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piggyback

[pig-ee-bak] /ˈpɪg iˌbæk/
adverb
1.
on the back or shoulders:
The little girl rode piggyback on her father.
adjective
2.
astride the back or shoulders:
a piggyback ride.
3.
sharing commercial time, space, etc.:
piggyback advertising.
4.
carryable or attachable:
a piggyback turbine unit.
5.
added or tacked on; supplementary:
a piggyback clause.
6.
noting or pertaining to the carrying of one vehicle or the like by another, as the carrying of loaded truck trailers on flatcars.
verb (used with object)
7.
to attach or ally to as or as if a part of the same thing:
to piggyback human rights agreements with foreign aid.
8.
to carry (somebody) on the back or shoulders.
9.
to carry (truck trailers) by railroad on flatcars.
10.
Radio and Television Slang. to advertise (two or more products) in the same commercial.
verb (used without object)
11.
to be transported aboard or atop another carrier:
The space shuttle piggybacked on the airplane.
12.
to use, appropriate, or exploit the availability, services, or facilities of another:
private clinics piggybacking on federal health-care facilities.
13.
to carry truck trailers by railroad on flatcars.
noun
14.
a house trailer designed to fit over a pickup truck.
15.
a truck trailer carried on a flatcar.
16.
anything that operates in connection with or as part of another.
Also, pickaback (for defs 1, 2).
Origin
1580-1590
1580-90; alteration of pickaback
Dictionary.com Unabridged
Based on the Random House Dictionary, © Random House, Inc. 2014.
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Examples for piggyback
  • They wondered if they might be able to piggyback on this system to deliver drugs to tumours-and they found that they could.
  • Modern high-tech clusters often gather round prestigious universities on whose research they can piggyback.
  • Another is to piggyback on excellence elsewhere in the university.
  • Allow power grid and telecommunication links to piggyback the corridor and help underwrite costs.
  • Once they received these ratings, the underwriters could leverage them over and over again via so-called piggyback loans.
  • He gave me piggyback rides up my dormitory steps and carted me around town on the handlebars of a bicycle.
  • piggyback shipments, when delivered, may appear to the consignee to be a truck delivery.
British Dictionary definitions for piggyback

piggyback

/ˈpɪɡɪˌbæk/
noun
1.
a ride on the back and shoulders of another person
2.
a system whereby a vehicle, aircraft, etc, is transported for part of its journey on another vehicle, such as a flat railway wagon, another aircraft, etc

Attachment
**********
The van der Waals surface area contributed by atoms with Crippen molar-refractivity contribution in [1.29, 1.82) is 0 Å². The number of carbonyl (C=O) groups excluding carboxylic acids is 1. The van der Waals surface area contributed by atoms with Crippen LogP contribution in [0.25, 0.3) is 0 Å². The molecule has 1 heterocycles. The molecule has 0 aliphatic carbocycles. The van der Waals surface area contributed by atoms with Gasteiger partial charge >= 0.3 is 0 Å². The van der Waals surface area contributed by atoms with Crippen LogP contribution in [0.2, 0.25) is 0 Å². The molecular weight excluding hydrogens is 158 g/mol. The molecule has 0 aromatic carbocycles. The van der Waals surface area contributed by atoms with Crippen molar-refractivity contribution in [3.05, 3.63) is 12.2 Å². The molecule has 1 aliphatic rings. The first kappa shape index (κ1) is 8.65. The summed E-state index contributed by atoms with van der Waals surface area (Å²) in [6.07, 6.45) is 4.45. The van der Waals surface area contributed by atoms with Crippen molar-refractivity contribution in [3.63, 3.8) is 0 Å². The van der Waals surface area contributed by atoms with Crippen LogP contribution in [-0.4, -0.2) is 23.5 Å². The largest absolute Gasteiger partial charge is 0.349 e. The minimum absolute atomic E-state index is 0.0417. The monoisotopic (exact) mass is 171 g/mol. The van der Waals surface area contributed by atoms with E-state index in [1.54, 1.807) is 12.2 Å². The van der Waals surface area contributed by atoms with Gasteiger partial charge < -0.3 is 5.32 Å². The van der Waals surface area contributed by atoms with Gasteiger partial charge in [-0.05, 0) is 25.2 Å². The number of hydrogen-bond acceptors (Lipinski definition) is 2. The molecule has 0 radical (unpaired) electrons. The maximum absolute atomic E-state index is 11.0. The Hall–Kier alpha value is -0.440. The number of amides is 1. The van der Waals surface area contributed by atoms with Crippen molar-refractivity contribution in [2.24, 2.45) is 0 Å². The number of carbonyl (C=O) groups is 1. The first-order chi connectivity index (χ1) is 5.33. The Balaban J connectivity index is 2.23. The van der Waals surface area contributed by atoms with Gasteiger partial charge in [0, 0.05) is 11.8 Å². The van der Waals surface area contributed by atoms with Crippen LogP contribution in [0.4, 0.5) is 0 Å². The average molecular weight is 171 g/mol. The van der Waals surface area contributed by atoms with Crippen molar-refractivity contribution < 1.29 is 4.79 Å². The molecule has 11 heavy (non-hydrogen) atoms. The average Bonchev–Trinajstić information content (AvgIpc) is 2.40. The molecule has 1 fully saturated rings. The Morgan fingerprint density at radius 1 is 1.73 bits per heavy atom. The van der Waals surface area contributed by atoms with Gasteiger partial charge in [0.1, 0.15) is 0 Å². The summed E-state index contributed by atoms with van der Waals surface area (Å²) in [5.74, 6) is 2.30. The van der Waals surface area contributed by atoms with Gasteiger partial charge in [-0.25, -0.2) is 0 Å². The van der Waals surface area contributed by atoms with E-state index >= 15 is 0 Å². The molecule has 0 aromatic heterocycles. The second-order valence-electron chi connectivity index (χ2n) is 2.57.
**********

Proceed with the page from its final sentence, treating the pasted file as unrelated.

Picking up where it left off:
adverb
3.
on the back and shoulders of another person
4.
on or as an addition to something else
adjective
5.
of or for a piggyback a piggyback ride, piggyback lorry trains
6.
of or relating to a type of heart transplant in which the transplanted heart functions in conjunction with the patient's own heart
verb (transitive)
7.
to give (a person) a piggyback on one's back and shoulders
8.
to transport (one vehicle) on another
9.
(intransitive) often foll by on. to exploit an existing resource, system, or product
10.
(transitive) to attach to or mount on (an existing piece of equipment or system)
Collins English Dictionary - Complete & Unabridged 2012 Digital Edition
© William Collins Sons & Co. Ltd. 1979, 1986 © HarperCollins
Publishers 1998, 2000, 2003, 2005, 2006, 2007, 2009, 2012
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Word Origin and History for piggyback
piggyback
1838, probably a folk-etymology alteration of pick pack (1565), which perhaps is from pick, a dial. variant of pitch (v.).
Online Etymology Dictionary, © 2010 Douglas Harper
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Slang definitions & phrases for piggyback

piggyback

noun

The transport of loaded containers or semitrailers on railroad flatcars (1953+)

verb

To originate or prosper with the help of something else: Aerobic dancing piggybacked on the jogging craze (1968+)

[fr the term for carrying someone, esp a child, on one's back, derived by folk etymology fr pick-a-back, of unknown origin]


The Dictionary of American Slang, Fourth Edition by Barbara Ann Kipfer, PhD. and Robert L. Chapman, Ph.D.
Copyright (C) 2007 by HarperCollins Publishers.
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